If one had to find a poster child for successes in indie development, one would need look no further than The Behemoth’s Alien Hominid. Originally developed as a game for the flash portal Newgrounds, Alien Hominid has gone on to be released on the Playstation 2, Xbox, GameCube, GBA, and is now making an appearance in glorious High-definition on Microsoft’s Xbox Live Arcade. The game has received awards left and right over the past three years both for its excellence in style and graphical prowess, but also for featuring gameplay that harkens back to the golden era of 2D gaming. Alien Hominid is the perfect fit for Microsoft’s Arcade platform, sporting all 16 levels, 7 mini-games, online leaderboards, and multiplayer. And somehow they fit that under the 50mb cap. What kind of sorcery allowed them to do that, we may never know.
Alien Hominid puts you in the shoes (or the hat, I should say) of a little yellow alien who crash-lands on Earth and has his spaceship stolen by the FBI. You’ll have to trek across the world through 16 rather spectacularly hand-drawn levels to finally pry your beloved ship from the hands of your enemies. Along the way, you’ll find yourself shooting hordes of FBI, Army, KGB, helicopters, giant robots, and maybe even a Yeti or two. The majority of the game is a side-scrolling shooter; very much a throwback to the 32-bit era. Some of the levels are more heavily platform based, but there’s also the occasional vehicle segment thrown in as well. For a rookie outing, Behemoth seemed to have a pretty strong idea of what it takes to keep what would normally be an extremely repetitive game and continuously keep it fresh.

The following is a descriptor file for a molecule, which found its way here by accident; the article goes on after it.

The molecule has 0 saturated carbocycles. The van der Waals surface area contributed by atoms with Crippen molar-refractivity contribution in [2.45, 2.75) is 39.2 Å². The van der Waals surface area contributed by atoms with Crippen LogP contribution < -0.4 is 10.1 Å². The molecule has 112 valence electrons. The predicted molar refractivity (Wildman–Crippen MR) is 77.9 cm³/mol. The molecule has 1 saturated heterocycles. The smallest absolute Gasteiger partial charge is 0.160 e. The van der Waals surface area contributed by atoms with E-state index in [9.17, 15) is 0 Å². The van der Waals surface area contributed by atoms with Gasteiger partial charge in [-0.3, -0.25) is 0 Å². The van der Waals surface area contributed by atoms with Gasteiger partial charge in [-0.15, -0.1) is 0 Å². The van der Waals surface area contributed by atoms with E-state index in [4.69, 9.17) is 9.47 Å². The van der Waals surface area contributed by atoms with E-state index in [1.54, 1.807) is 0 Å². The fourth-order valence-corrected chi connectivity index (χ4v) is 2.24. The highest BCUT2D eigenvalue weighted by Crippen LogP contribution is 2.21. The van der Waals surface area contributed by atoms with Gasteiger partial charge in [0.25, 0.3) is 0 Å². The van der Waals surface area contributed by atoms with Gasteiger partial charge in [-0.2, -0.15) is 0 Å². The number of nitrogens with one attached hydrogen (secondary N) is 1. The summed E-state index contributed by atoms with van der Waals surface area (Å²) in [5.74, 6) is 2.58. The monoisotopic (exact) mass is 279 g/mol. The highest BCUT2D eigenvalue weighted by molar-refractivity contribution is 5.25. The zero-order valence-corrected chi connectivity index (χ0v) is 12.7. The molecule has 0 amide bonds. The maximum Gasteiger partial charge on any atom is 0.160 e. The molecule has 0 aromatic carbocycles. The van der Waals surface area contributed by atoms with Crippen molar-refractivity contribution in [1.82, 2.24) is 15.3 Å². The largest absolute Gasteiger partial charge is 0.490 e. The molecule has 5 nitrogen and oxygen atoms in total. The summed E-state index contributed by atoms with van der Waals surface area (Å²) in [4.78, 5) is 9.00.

What will really endear you to the game is the hand-drawn art style, which looks as gorgeous as it ever has on a big HD television. All the characters are hand-animated, with a simple but cartoony style that helps to maintain the light-hearted and slightly goofy tone of the game. The bosses and mini-bosses that populate the game are huge in scale and a joy to look at, even as they pound you into the ground. The framerate keeps up at a constant clip, even as you tear the heads off soldier after soldier with a second player.
Coming at 800 marketplace points, or $10, Alien Hominid is one of the best values to be had on Xbox Live Arcade, period. The game is difficult even on the easiest difficulty setting, but can be mastered over time with some patience and practice. Behemoth had the good courtesy to let less skilled players resume play from their furthest point of progress, and for players looking to master the more difficult bosses for a continue-less play-through, this is especially handy. The game is designed in such a way that it can be played and enjoyed time and time again, if not to try and ascend the leaderboard, than just because it’s fun for its own sake. Alien Hominid is a download you won’t soon regret.